She yelled at me two or three times today, for trivial reasons. She wasn’t really mad at me. Her nerves were shot by Election Day Jitters. She detests Donald Trump and everything he stands for. Doomsayers among the left-leaning media she favors, and what appears to be a whole “twitter verse,” are beating the drums of fear: insurrection in the streets at the least, open civil war more likely, regardless of who claims victory.
When I have mildly suggested the Republic has stood shocks greater than this election, and will stand, sometimes she says she hopes so. Other times, she tends to yell. (Usually on a pretext. For instance, my not having paid for extended virus protection on this machine, which made me the target of one of those out-of-India scams. Get five full years protection for just $700!)
My empathy aches for her angst. She is my lady love, and we are both 77 damn years old, and life remaining is too short for this political badinage. I reminded her today we have survived almost twenty Presidential elections. Seventy-seven divided by four. She paused in her bemoaning. It’d be twenty if we were eighty, she said. I said, given your concerns, I wouldn’t give odds we’ll make it. Made my own pause. Not sure whether I mean us, or the Republic…
Her wonderful sense of humor flashed through for a moment, before gloom again clouded her features. That might not be a joke this time…Then we sat down to Sunday brunch, eggs in browned butter, whole-wheat toast, Johnsonville sausage. Tillamook strawberry yogurt laced with ground pecans. Santa Fe pinon-nut coffee mail-ordered from New Mexico. Living well is the best revenge. The dog approved the sausage scraps and licked up the buttered-egg residue. Settled later, with more coffee and a corncob full of Vintage Estate, I got to thinking about politics. Something I mainly avoid.
I’ve kept my opinions about the Trumpster to myself. I liked the way he came from behind to dust off Hillary Clinton, a person for whom I hold mostly contempt, with a soupcon of pity. It was The Don against the GOP establishment first, then against the Democrats. A maverick outsider with an ego the size of China. Everybody betting against him.
I had a sentimental hope he would prove a real-life Howard Roark, Ayn Rand’s iconic individualist, and upend the status quo. It appeared enough denizens of the “basket of deplorables” agreed with me. He squeaked through. And the Blitzkrieg of Words began. The virtual din has become so pervasive it will take a cooling-off period of years for historical perspective to determine if he actually managed to drain an acre or two of swamp. Or accomplished anything of note at all.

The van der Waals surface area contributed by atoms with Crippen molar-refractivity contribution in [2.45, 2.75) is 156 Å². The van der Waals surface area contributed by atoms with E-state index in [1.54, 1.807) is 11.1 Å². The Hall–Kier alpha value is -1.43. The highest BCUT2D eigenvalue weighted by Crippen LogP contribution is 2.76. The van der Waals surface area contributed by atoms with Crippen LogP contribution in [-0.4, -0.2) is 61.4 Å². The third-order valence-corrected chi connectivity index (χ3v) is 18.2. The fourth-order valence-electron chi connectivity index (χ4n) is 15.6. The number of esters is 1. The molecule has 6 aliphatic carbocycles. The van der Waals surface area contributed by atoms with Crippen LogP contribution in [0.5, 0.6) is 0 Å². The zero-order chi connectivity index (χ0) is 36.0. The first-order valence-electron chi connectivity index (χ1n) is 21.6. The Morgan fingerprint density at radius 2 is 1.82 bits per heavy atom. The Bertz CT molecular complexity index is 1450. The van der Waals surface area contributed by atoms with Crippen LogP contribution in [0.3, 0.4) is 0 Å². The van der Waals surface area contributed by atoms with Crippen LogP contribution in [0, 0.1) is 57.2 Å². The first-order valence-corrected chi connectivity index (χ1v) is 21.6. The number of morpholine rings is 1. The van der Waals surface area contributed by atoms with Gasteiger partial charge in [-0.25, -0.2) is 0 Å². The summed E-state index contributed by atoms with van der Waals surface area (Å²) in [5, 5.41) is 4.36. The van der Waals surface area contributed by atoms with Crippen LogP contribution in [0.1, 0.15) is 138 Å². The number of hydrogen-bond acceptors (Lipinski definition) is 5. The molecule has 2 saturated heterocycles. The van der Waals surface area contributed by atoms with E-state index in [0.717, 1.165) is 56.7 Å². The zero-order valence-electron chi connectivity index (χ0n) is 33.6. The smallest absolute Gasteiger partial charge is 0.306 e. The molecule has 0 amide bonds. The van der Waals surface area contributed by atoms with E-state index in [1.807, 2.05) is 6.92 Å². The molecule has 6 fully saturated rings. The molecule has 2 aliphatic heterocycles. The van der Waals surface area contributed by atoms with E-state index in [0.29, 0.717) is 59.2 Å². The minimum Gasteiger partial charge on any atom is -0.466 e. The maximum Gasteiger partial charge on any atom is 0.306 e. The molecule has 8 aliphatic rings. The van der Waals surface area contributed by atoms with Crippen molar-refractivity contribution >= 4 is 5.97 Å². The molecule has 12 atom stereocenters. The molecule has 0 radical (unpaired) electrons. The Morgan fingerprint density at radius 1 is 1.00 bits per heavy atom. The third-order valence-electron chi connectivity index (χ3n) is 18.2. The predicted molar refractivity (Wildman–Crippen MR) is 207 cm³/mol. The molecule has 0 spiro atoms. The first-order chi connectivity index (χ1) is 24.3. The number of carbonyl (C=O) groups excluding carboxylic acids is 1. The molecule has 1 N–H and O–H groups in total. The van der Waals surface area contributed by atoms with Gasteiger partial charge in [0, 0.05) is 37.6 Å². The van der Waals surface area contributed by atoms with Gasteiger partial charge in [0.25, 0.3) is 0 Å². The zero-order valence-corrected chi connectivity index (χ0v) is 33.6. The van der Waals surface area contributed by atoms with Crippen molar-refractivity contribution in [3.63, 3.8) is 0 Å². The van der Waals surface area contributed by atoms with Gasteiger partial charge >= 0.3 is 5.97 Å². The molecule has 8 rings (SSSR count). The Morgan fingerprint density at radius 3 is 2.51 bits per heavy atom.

I waited in vain for him to show his stuff, step out of the phone booth with his Roark tights on. One could be forgiven for thinking everybody hates Trump without reservation. Which, frankly, seems as silly as hating the big-footed circus clown driving the clown car. On evidence, he is a buffoon. No less, and not much more. A joke in bad taste. But…
But today I stumbled across a Washington Post article that introduced me to The Clash of Civilizations, a Harvard political scientist’s thesis that, post-Cold War, the primary source of conflict between peoples will be cultural and religious beliefs. The professor, Samuel P. Huntington, argued future wars would be not between nations, but cultures. As if he predicted the rise of bogus “caliphates” and other cultural constructs. Inspiring strange bedfellows in the opposing forces, ex-Commies and Kurds and dilatory Turks. Usually reliable Wikipedia says Huntington believed the “age of ideology” had ended with the Cold War. And the world has “reverted to a normal state of affairs characterized by cultural conflict….”
There are people old enough to vote this time that were still in cribs when cultural conflict brought the Twin Towers down in smoking ruin. Nobody much noticed when the Muslims dynamited large, age-old statues of Buddha on the grounds no art should show a human form. Slaughter in Paris over anger at a cartoonist lampooning Mohammed? Well, gee, resident Muslims feel “stigmatized” because the French got angry about that. And a recent twitter-storm erupted over the Chinese destroying “onion-dome” mosques and filling concentration camps with Muslims.
Against this backdrop, a columnist reported that Trump, in Europe, made a speech about pulling together to hold alien cultures at bay. Wait, what? Everybody knows Trump never reads a book. Let alone a Harvard professor’s predictions! So how does he get off positioning himself as a culture warrior?
And then there’s this: the Chinese leadership is actively courting Biden, deeply furious at the “trade war” they say Trump started with them. The Chinese represent one of the “civilizations” identified by the professor as fated to clash. And little-noticed stories tell of Trump Administration moves to bolster India to strengthen its ability to contest with China for hegemony over that side of the planet. India being another of those “civilizations” the prof predicted as an actor in the culture wars.
Does any of this matter to the American electorate, stunned by pandemic and thousands of protest demonstrations, some violent? Probably not. The only thing I remember about Biden, before he became Gabby Hayes to Obama’s Roy Rogers, was when he was a senator. I was a lot younger then, and more interested in worldly events, and watched his interviews about foreign relations. He came across as reasoned and knowledgeable. If the chips fall his way, the Chinese may get a surprise or two. Hopefully so will any other “culture” desiring a clash with the U.S.
Regardless of who wins, or how, my native optimism remains: the Republic will stand. It was built to last longer than we were meant to last, by men who knew what they were doing. Leaders who followed them either honored or dishonored the Founding Fathers in their tinkering and posturing — but the Republic stands.
In a way, the present political angst flashes me back sixty years to when I was seventeen. Eisenhower had been President for half of my young life. I had come to respect his quiet, understated form of leadership and felt distinctly uneasy about either of the two men — Kennedy and Nixon — vying to replace him. There were high school debates in civics class that year about who was the better man. If we had staged a straw poll, I would have been inclined to write in “none of the above.”